Growth rate & genetics - Aortic Aneurysm, Ectasia

Posted by annac3 @annac3, Thu, Sep 26 6:21am

Last year I was diagnosed with ectasia — 3.9cm ascending aorta. Follow up this year shows ascending aorta relatively unchanged at 4.0cm. However aortic root increased from 3.74cm to 4.4cm. Plus, I’m struggling to keep diastolic BP and HR down. Cardiologist added Losartan to Spironolactone. I’d like genetic testing for connective tissue diseases and a consult with thoracic surgeon. I also have hypothyroidism, cochlear otosclerosis, exaggerated thoracic kyphosis, osteoporosis and cervical spondylosis with myelopathy.

Hello @annac3,

Welcome to Connect. I’d like to offer some information about genetic conditions that may be the cause for aortic aneurysms:
People who are born with Marfan syndrome, a genetic condition that affects the connective tissue in the body, are particularly at risk of a thoracic aortic aneurysm. Those with Marfan syndrome may have a weakness in the aortic wall that makes them more susceptible to aneurysm. Besides Marfan syndrome, Ehlers-Danlos, Loeys-Dietz and Turner syndromes, and other family-related disorders can cause an aortic aneurysm. Other medical conditions. Inflammatory conditions, such as giant cell arteritis and Takayasu arteritis, may cause thoracic aortic aneurysms. https://www.mayoclinic.org/diseases-conditions/thoracic-aortic-aneurysm/symptoms-causes/syc-20350188

Mayo Clinic's Department of Clinical Genomics provides access to the latest genomic testing techniques and is recognized for outstanding contributions to research in genetics and genomics. You can read more about the genetic testing program here: https://www.mayoclinic.org/tests-procedures/genetic-testing/about/pac-20384827
If you’d like to make an appointment at Mayo Clinic, please call one of our appointment offices – you can also request an appointment online. The contact information for all 3 Mayo Clinic locations (Minnesota, Arizona, Florida) can be found here: http://mayocl.in/1mtmR63

I’d like to bring in some members who may have experiences to share. Please meet @degarden_girl @laverne @crhp194 @rory @thegoodwife @ch246cf10 @debbydiane @maryswims @twocents @prward @anniejam @bryanfox @tj1778 @wittmack @elsinann @hopeful33250 @estanley2008 @yurkosolhan.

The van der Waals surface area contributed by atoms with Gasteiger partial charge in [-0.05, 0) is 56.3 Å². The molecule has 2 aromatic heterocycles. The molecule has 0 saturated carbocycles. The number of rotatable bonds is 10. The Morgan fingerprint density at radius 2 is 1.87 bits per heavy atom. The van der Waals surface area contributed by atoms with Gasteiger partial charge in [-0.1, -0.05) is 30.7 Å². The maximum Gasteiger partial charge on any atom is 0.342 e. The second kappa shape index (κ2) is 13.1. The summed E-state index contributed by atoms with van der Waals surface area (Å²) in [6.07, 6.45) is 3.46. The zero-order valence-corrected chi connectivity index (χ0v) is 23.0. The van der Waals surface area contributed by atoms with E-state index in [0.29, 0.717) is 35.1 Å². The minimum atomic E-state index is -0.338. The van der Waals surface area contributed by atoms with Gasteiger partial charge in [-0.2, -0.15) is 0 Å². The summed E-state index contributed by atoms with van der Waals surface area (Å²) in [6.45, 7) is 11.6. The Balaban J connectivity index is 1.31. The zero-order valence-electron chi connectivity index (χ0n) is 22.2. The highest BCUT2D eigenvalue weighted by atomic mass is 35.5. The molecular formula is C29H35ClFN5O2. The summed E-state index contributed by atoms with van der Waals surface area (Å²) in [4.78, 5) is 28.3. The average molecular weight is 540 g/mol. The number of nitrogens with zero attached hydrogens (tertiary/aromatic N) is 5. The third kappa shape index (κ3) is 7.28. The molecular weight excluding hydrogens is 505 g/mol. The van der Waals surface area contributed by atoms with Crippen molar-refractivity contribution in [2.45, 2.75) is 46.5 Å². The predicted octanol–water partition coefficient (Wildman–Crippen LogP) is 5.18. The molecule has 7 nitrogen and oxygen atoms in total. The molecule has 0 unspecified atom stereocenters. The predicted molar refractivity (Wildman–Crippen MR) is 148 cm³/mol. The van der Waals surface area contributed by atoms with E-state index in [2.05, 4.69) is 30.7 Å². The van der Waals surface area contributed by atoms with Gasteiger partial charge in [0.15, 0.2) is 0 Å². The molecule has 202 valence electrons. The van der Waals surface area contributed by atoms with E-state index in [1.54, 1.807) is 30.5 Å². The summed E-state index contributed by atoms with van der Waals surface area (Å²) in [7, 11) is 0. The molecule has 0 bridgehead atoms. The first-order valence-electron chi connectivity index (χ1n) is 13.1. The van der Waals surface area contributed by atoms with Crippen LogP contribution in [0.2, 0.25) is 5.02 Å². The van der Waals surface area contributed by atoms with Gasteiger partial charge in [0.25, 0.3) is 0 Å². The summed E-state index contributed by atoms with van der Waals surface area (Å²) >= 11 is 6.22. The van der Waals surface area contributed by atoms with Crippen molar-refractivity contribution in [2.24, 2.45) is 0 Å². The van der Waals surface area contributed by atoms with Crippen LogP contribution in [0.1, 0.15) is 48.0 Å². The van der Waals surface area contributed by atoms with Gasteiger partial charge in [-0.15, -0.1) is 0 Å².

You may also be interested in reading and joining in these Connect discussions:
– Large ascending aorta in young healthy 45 year old woman http://mayocl.in/2gwDknX
– Ascending aorta dialation https://connect.mayoclinic.org/discussion/ascending-aorta-dialation/
– Congenital Heart Disease – What Patients Need to Know https://connect.mayoclinic.org/webinar/webinar-topic-challenges-in-adult-congenital-heart-disease-what-the-patient-needs/

@annac3, may I ask if your doctor has listed any options for treating the aortic root aneurysm? Do you have any activity restrictions?

REPLY
@kanaazpereira

Hello @annac3,

Welcome to Connect. I’d like to offer some information about genetic conditions that may be the cause for aortic aneurysms:
People who are born with Marfan syndrome, a genetic condition that affects the connective tissue in the body, are particularly at risk of a thoracic aortic aneurysm. Those with Marfan syndrome may have a weakness in the aortic wall that makes them more susceptible to aneurysm. Besides Marfan syndrome, Ehlers-Danlos, Loeys-Dietz and Turner syndromes, and other family-related disorders can cause an aortic aneurysm. Other medical conditions. Inflammatory conditions, such as giant cell arteritis and Takayasu arteritis, may cause thoracic aortic aneurysms. https://www.mayoclinic.org/diseases-conditions/thoracic-aortic-aneurysm/symptoms-causes/syc-20350188

Mayo Clinic's Department of Clinical Genomics provides access to the latest genomic testing techniques and is recognized for outstanding contributions to research in genetics and genomics. You can read more about the genetic testing program here: https://www.mayoclinic.org/tests-procedures/genetic-testing/about/pac-20384827
If you’d like to make an appointment at Mayo Clinic, please call one of our appointment offices – you can also request an appointment online. The contact information for all 3 Mayo Clinic locations (Minnesota, Arizona, Florida) can be found here: http://mayocl.in/1mtmR63

I’d like to bring in some members who may have experiences to share. Please meet @degarden_girl @laverne @crhp194 @rory @thegoodwife @ch246cf10 @debbydiane @maryswims @twocents @prward @anniejam @bryanfox @tj1778 @wittmack @elsinann @hopeful33250 @estanley2008 @yurkosolhan.

You may also be interested in reading and joining in these Connect discussions:
– Large ascending aorta in young healthy 45 year old woman http://mayocl.in/2gwDknX
– Ascending aorta dialation https://connect.mayoclinic.org/discussion/ascending-aorta-dialation/
– Congenital Heart Disease – What Patients Need to Know https://connect.mayoclinic.org/webinar/webinar-topic-challenges-in-adult-congenital-heart-disease-what-the-patient-needs/

@annac3, may I ask if your doctor has listed any options for treating the aortic root aneurysm? Do you have any activity restrictions?

Jump to this post

No activity restrictions. I’m monitoring BP daily. Honestly not feeling very well-informed by my doctor. Follow up visit with him in February.

REPLY
Please login or register to post a reply.